• The green alga Chlamydomonas reinhardtii has a network of fermentation pathways that become active when cells acclimate to anoxia. Hydrogenase activity is an important component of this metabolism, and we have compared metabolic and regulatory responses that accompany anaerobiosis in wild-type C. reinhardtii cells and a null mutant strain for the HYDEF gene (hydEF-1 mutant), which encodes an [FeFe] hydrogenase maturation protein. This mutant has no hydrogenase activity and exhibits elevated accumulation of succinate and diminished production of CO2 relative to the parental strain during dark, anaerobic metabolism. In the absence of hydrogenase activity, increased succinate accumulation suggests that themore » cells activate alternative pathways for pyruvate metabolism, which contribute to NAD(P)H reoxidation, and continued glycolysis and fermentation in the absence of O2. Fermentative succinate production potentially proceeds via the formation of malate, and increases in the abundance of mRNAs encoding two malateforming enzymes, pyruvate carboxylase and malic enzyme, are observed in the mutant relative to the parental strain following transfer of cells from oxic to anoxic conditions. Although C. reinhardtii has a single gene encoding pyruvate carboxylase, it has six genes encoding putative malic enzymes. Only one of the malic enzyme genes, MME4, shows a dramatic increase in expression (mRNA abundance) in the hydEF-1 mutant during anaerobiosis. Furthermore, there are marked increases in transcripts encoding fumarase and fumarate reductase, enzymes putatively required to convert malate to succinate. These results illustrate the marked metabolic flexibility of C. reinhardtii and contribute to the development of an informed model of anaerobic metabolism in this and potentially other algae.« less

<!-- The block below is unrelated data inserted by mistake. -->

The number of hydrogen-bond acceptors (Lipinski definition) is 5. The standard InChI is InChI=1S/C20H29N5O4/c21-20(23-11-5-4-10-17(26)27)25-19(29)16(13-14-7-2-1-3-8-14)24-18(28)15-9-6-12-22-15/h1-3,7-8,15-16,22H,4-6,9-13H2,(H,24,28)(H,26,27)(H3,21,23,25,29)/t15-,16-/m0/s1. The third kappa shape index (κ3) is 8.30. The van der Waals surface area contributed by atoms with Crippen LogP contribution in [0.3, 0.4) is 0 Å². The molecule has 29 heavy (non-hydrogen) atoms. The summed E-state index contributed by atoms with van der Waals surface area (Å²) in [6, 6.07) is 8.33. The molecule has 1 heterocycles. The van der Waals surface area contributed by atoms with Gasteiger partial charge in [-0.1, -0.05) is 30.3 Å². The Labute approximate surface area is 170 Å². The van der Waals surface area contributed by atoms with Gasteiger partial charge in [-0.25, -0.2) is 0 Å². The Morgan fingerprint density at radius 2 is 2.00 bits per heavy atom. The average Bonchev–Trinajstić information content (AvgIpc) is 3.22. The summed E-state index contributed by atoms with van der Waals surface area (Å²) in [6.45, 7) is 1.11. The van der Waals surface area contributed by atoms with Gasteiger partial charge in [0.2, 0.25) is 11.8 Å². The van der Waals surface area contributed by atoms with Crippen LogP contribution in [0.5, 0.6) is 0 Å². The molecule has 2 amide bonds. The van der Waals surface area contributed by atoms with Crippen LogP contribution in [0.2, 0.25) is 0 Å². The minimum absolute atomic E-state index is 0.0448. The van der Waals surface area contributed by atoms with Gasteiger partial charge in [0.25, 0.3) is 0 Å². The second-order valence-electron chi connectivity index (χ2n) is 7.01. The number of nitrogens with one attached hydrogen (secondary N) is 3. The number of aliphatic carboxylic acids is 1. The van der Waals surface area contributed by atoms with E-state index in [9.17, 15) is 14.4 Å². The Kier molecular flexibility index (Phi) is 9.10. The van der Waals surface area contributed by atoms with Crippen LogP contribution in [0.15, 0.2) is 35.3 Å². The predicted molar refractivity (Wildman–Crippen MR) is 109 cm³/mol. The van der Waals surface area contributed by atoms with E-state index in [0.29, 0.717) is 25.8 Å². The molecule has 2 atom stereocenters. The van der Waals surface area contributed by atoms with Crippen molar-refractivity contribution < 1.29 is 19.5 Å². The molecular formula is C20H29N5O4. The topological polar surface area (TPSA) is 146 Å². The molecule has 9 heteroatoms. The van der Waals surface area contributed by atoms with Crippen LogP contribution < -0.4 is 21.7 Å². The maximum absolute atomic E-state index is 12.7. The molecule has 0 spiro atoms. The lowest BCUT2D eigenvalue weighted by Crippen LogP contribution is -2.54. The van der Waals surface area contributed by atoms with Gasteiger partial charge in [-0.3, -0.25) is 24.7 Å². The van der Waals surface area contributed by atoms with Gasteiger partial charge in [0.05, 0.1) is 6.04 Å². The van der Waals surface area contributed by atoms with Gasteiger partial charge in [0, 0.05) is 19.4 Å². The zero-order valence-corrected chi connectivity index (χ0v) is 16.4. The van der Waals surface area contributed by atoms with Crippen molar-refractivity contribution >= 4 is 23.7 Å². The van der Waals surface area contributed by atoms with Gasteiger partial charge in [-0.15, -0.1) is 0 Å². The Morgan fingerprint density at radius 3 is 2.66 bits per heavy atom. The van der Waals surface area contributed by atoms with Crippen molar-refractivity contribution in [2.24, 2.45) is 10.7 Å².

• Chlamydomonas reinhardtii, a unicellular green alga, often experiences hypoxic/anoxic soil conditions that activate fermentation metabolism. We isolated three Chlamydomonas mutants disrupted for the pyruvate formate lyase (PFL1) gene; the encoded PFL1 protein catalyzes a major fermentative pathway in wild-type Chlamydomonas cells. When the pfl1 mutants were subjected to dark fermentative conditions, they displayed an increased flux of pyruvate to lactate, elevated pyruvate decarboxylation, ethanol accumulation, diminished pyruvate oxidation by pyruvate ferredoxin oxidoreductase, and lowered H2 production. The pfl1-1 mutant also accumulated high intracellular levels of lactate, succinate, alanine, malate, and fumarate. To further probe the system, we generated a doublemore » mutant (pfl1-1 adh1) that is unable to synthesize both formate and ethanol. This strain, like the pfl1 mutants, secreted lactate, but it also exhibited a significant increase in the levels of extracellular glycerol, acetate, and intracellular reduced sugars and a decrease in dark, fermentative H2 production. Whereas wild-type Chlamydomonas fermentation primarily produces formate and ethanol, the double mutant reroutes glycolytic carbon to lactate and glycerol. Although the metabolic adjustments observed in the mutants facilitate NADH reoxidation and sustained glycolysis under dark, anoxic conditions, the observed changes could not have been predicted given our current knowledge of the regulation of fermentation metabolism.« less